Science, Engineering Degrees Grew Twice as Fast as Others

December 5, 2013

Over the last five years, bachelor's degrees for science and engineering disciplines grew nearly twice as fast as for other disciplines, says U.S. News & World Report.

A new report from the National Student Clearinghouse (NSC) shows a 19 percent growth in science and engineering decrees between 2009 and 2013, compared to a 9 percent growth in other subjects.

  • The science and engineering disciplines included in the NSC's reports include Earth, atmospheric and ocean sciences, physical sciences, mathematics and computer science, engineering, and biological and agricultural sciences.
  • But social sciences and psychology were also included because those two disciplines fall under the National Science Foundation's classification of science.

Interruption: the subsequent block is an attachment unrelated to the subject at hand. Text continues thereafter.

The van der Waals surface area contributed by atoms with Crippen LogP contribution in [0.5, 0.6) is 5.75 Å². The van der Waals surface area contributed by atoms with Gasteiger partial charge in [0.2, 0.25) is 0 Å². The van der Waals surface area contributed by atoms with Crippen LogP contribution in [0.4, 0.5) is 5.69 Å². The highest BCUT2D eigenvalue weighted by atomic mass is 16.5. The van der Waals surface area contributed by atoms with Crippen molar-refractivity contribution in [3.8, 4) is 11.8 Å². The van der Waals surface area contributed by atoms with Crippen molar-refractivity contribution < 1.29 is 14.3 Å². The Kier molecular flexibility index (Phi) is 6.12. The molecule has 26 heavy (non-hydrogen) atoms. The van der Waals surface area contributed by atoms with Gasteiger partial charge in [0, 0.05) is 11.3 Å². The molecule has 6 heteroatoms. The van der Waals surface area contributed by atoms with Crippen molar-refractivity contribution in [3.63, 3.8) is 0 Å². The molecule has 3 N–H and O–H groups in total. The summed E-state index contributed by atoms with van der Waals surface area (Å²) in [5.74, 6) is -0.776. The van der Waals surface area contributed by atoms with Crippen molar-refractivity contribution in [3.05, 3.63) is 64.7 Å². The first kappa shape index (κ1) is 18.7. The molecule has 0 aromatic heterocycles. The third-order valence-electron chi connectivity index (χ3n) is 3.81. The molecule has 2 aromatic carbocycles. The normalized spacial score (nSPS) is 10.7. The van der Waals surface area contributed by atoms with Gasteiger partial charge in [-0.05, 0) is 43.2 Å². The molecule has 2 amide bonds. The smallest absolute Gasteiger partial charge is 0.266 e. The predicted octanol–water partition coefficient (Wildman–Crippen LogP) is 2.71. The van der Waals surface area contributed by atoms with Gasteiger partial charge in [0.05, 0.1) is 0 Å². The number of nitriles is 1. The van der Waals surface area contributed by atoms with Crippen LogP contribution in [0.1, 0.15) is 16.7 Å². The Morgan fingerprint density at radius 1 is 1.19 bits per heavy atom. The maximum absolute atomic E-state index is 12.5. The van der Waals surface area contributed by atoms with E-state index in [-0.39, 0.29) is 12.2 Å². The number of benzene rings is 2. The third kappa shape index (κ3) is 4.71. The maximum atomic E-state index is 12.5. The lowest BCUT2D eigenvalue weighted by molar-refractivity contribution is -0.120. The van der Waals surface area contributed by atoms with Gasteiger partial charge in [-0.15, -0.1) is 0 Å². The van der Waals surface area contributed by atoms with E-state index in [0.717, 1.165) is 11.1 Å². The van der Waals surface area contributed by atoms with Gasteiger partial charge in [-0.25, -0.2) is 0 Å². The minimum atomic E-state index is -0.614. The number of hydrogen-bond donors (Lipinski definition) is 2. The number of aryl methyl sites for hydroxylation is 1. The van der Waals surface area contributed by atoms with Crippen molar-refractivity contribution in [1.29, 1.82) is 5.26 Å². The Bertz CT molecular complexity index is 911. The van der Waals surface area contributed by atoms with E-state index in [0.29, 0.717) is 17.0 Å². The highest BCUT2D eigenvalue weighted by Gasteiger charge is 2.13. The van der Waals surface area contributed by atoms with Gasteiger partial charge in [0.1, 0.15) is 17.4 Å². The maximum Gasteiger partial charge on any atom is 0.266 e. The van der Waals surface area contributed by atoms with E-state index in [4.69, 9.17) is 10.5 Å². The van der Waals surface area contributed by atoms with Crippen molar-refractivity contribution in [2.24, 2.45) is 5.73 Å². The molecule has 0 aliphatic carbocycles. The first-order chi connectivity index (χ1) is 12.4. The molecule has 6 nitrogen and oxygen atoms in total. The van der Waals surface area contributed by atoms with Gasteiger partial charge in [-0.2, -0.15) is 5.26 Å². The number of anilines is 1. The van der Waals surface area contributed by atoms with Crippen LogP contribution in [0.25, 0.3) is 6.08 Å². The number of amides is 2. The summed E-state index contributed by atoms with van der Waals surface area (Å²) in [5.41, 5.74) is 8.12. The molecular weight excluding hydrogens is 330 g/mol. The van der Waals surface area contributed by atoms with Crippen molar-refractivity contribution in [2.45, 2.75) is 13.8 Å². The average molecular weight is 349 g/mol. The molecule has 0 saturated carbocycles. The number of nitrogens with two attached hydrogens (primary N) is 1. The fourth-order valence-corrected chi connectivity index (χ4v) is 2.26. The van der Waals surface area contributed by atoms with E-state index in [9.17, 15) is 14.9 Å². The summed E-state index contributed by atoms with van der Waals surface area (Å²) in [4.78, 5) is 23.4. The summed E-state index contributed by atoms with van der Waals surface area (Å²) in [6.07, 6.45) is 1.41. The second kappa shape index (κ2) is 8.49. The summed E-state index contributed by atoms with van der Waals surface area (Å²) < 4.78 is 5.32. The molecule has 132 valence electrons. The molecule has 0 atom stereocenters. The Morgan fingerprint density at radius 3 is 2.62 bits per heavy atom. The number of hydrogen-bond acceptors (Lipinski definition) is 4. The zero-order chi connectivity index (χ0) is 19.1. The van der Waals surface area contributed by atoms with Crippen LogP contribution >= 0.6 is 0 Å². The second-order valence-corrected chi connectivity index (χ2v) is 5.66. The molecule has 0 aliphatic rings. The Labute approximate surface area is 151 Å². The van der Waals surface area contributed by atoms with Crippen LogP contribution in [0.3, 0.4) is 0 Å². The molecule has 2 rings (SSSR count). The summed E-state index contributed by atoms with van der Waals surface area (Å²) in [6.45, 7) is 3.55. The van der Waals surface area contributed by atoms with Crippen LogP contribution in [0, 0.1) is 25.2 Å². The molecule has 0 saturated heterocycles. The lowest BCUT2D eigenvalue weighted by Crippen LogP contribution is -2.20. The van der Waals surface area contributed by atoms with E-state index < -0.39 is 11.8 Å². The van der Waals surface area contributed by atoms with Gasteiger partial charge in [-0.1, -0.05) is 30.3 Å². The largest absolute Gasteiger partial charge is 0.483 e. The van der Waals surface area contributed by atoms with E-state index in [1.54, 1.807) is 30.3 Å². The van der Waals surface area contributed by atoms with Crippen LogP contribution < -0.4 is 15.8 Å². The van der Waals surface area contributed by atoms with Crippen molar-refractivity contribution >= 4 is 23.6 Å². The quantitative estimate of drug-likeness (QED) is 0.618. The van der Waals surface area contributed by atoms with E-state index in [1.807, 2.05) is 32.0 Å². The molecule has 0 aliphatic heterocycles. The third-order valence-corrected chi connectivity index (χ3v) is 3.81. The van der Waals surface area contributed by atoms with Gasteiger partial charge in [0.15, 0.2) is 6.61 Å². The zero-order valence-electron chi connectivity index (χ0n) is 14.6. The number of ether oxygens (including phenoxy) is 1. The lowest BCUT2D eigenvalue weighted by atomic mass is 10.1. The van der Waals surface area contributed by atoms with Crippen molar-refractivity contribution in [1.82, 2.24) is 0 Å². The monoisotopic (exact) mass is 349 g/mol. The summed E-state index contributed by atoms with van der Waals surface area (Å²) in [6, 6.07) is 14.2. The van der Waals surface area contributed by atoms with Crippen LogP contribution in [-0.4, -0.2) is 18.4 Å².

The number is a definite increase from previous years and follows a push from educators to encourage students to pursue science and math degrees. Between 2005 and 2009, science and engineering degree grew by just 7.5 percent, compared to the 19 percent growth over the last four years.

The NSC broke down the data based on sex and age:

  • In 2013, women earned 19 percent of the engineering degrees, 26 percent of the mathematics and computer science degrees, 38 percent of the physical science degrees and 38 percent of Earth, atmospheric and ocean science degrees.
  • However, women earned 62 percent of the social science and psychology degrees in 2013, although those disciplines wouldn't fall under the traditional STEM definition.
  • In 2013, students age 26 and older earned 18 percent of the bachelor's degrees awarded in science and engineering disciplines. By comparison, older students earned 30 percent of the bachelor's degrees in non-science and engineering disciplines.

Studies have indicated that by 2020, the majority of all new job openings will require a postsecondary education, with the expectation that the number of STEM occupations will increase by 25 percent.

Source: Allie Bidwell, "Science, Engineering Degrees Grew Twice as Fast as Others, Report Says," U.S. News & World Report, November 21, 2013.

 

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